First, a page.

Klim and Maryana “meet cute,” Hollywood-style.  She’s riding her motorcycle through the steppes at night and has an accident.  Klim happens by: he repairs the bike, bandages her injured leg, and takes her back to the collective farm.  He finally sees her clearly, and realises it’s the famous Maryana, but doesn’t reveal his previous infatuation.  However, there is a “spark” between the two.  Klim agrees to stay on the farm for a time, proving his worth as a mechanic, but when he learns Maryana is engaged to the blowhard Nazar, he decides to leave, despite her pleas.  Kolkhoz leader Kirill brings Klim back and makes him the foreman of Nazar’s unit (Nazar has been demoted for trying to obtain fuel for his machines by hijacking a delivery truck).  Kirill asks Klim to make Nazar into a valuable worker, so he’ll be worthy to wed Maryana.  Klim does so, then declares he loves Maryana (and his feelings are reciprocated), so the film ends happily, with their wedding (attended by Nazar, who may have been attracted to Maryana but never expected to marry her).  
            As part of his attempt to forge Nazar and his happy-go-lucky, lazy team into an effective working unit, Klim sets up a “competition” with Maryana’s all-female group, a plot thread that goes nowhere.  Klim also begins instructing his men in tank tactics, marksmanship, and other military skills, saying tractor drivers can become tank drivers if war comes; Maryana demands equal training for her group and Kirill promises this, although the only example we see is Maryana later reading a military manual.
            Klim’s discipline and ideas (he yokes a second cultivator to Nazar’s tractor, increasing the amount of earth tilled in each pass) produces solid results.  Nazar himself doubles his “norm” (quota) and gets his photograph in the newspaper (although he’s apparently illiterate, so he can’t read the laudatory caption!).  But the theme of increasing agricultural production, like the romantic plot, takes a backseat to the concept of military preparedness.
            Although, as mentioned above, Klim’s adventures in the Far East are discussed in the first half of the film, the focus shifts to the inevitable (or so it seems) confrontation with Germany.  Klim unearths a spiked German helmet (Pickelhaube) in a newly-plowed field.  It’s been buried there since “our glorious 1918,” when—as Kirill tells the residents of the collective farm, while brandishing the relic—“we defeated the Germans and wiped them off our young Ukrainian soil!” He goes on: “the battle time is coming.  The Germans are attracted to our land again…so we’ll fight again…we have to be ready for this fight every hour.”  Kirill equates tractors with tanks, and this leads to a one-minute sequence of slightly sped-up stock footage of tanks racing through forests, leaping over streams, and so forth.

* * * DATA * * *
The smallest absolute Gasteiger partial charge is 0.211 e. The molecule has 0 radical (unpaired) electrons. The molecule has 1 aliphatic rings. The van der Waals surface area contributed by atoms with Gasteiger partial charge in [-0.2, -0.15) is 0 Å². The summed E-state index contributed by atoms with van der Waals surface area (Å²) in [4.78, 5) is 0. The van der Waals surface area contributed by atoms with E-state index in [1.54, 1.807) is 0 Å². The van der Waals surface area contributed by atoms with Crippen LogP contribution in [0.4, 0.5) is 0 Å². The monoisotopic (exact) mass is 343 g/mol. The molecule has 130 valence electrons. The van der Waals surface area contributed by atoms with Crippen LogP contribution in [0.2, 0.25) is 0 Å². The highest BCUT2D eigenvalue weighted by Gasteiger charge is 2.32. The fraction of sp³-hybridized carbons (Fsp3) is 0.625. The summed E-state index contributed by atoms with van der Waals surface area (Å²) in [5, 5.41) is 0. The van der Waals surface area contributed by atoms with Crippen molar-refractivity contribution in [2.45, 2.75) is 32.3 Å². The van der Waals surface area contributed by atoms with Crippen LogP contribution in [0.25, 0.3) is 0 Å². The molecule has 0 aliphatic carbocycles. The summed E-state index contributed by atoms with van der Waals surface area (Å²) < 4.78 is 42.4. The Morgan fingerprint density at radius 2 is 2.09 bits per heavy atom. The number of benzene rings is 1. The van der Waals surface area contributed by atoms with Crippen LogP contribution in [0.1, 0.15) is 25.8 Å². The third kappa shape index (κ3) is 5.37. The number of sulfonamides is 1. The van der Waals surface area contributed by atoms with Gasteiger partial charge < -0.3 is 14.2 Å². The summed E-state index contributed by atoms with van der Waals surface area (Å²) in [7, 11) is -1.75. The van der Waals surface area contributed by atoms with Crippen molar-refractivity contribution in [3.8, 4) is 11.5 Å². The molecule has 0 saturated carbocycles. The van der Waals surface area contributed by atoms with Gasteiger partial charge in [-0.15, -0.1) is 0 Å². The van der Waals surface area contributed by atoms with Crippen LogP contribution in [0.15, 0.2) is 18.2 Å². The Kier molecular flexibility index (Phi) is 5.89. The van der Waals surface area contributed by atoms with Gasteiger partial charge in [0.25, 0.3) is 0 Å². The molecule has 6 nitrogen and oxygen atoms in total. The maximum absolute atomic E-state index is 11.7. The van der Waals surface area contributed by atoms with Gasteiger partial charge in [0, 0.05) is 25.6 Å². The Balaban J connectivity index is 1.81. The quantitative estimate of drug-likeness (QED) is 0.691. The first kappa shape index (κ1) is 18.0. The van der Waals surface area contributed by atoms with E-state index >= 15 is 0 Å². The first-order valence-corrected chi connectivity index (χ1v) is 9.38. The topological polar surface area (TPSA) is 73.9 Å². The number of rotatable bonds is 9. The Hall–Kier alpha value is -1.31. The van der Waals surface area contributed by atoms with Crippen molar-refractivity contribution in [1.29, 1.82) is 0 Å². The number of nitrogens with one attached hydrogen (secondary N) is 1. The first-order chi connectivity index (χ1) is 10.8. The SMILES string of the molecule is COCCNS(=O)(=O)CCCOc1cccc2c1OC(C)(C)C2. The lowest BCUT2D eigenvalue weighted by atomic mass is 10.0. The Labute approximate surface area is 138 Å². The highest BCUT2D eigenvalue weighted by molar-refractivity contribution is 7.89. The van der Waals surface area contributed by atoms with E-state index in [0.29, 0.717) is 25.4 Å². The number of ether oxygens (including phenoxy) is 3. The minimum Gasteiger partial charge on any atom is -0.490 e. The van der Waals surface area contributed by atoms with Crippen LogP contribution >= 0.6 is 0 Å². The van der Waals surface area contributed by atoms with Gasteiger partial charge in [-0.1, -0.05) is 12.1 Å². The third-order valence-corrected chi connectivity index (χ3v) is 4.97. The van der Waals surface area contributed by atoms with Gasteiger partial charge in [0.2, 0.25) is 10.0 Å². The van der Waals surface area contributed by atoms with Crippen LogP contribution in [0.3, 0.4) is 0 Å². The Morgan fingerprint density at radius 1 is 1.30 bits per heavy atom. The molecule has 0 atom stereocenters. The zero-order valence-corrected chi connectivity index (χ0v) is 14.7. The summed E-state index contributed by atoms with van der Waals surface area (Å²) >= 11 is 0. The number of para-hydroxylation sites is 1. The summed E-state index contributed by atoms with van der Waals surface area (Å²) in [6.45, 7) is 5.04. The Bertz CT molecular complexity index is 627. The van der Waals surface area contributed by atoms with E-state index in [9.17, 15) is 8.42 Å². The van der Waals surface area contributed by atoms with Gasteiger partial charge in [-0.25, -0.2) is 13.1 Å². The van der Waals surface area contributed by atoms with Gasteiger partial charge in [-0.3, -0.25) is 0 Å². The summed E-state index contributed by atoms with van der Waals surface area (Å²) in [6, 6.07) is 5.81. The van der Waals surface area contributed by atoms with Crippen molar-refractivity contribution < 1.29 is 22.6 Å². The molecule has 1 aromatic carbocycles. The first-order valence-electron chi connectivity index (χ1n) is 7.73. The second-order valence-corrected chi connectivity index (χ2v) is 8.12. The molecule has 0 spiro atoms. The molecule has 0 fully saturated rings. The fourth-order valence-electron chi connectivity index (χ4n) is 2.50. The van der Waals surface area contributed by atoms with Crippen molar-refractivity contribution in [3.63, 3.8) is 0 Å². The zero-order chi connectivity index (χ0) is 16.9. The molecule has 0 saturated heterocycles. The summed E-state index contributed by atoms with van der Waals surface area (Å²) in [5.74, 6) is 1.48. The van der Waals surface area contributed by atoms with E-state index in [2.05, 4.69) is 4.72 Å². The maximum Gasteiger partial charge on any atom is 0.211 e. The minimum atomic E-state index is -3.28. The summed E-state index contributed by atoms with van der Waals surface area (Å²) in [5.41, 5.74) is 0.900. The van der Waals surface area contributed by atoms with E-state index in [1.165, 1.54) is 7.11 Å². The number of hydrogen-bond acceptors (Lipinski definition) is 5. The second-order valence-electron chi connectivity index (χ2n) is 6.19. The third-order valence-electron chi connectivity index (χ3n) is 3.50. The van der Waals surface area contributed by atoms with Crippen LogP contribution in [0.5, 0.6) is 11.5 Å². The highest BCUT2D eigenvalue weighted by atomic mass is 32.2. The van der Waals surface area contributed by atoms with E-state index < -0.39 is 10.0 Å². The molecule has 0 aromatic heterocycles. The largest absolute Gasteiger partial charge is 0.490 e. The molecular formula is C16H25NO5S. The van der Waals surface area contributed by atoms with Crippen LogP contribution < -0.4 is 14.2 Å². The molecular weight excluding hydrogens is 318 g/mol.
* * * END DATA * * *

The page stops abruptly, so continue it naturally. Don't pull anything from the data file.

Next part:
Klim’s after-hours military training of his tractor crew is depicted in one short scene, where he lectures the attentive men on the purpose of tanks in modern warfare.  More time is spent singing the tankmen’s anthem, “Thundering with fire, gleaming with their steel, the machines will move in their furious march.  When comrade Stalin sends us into battle, and the first marshal leads us into it!  We don’t need a span of foreign soil, but we won’t yield an inch of our own.  When the day of trial strikes, our Fatherland will send us into battle!”  This song continues in the next sequence, showing Nazar and the others plowing fields while singing patriotically.
            The anthem is heard a third time, at the wedding reception for Klim and Maryana.  Before the song begins, Kirill makes another speech, praising the workers as the sons and daughters of those who “drove the aristocrats to Warsaw, that taught the Germans their lesson, and with their own blood won the power, land and socialism!”  He adds, “Every minute be ready to stand up to the enemy!” (I thought it was every hour? Boy, the geo-political situation must be getting worse!)
            Alexander Nevsky, made in 1938, is another Soviet film with an anti-German theme, using history as an allegory: Nevsky = Stalin and the Teutonic Knights = Nazi Germany.  Traktoristy never openly mentions the Nazis, but refers to the First World War and explicitly identifies the Germans as a threat to the Soviet Union, covetous of the fertile land and other resources.  Alexander Nevsky was withdrawn from circulation during the tenure of the Nazi-Soviet Pact, but it’s unclear if Traktoristy was similarly affected (it was extremely popular in the Soviet Union, and director Ivan Pyryev and his two leads—Nikolai Kryuchkov and Marina Ladynina—all won the “Stalin’s Prize” for the film in 1941).  [Apparently the film was cut for a subsequent re-release in the 1960s, removing “Stalinist” content.]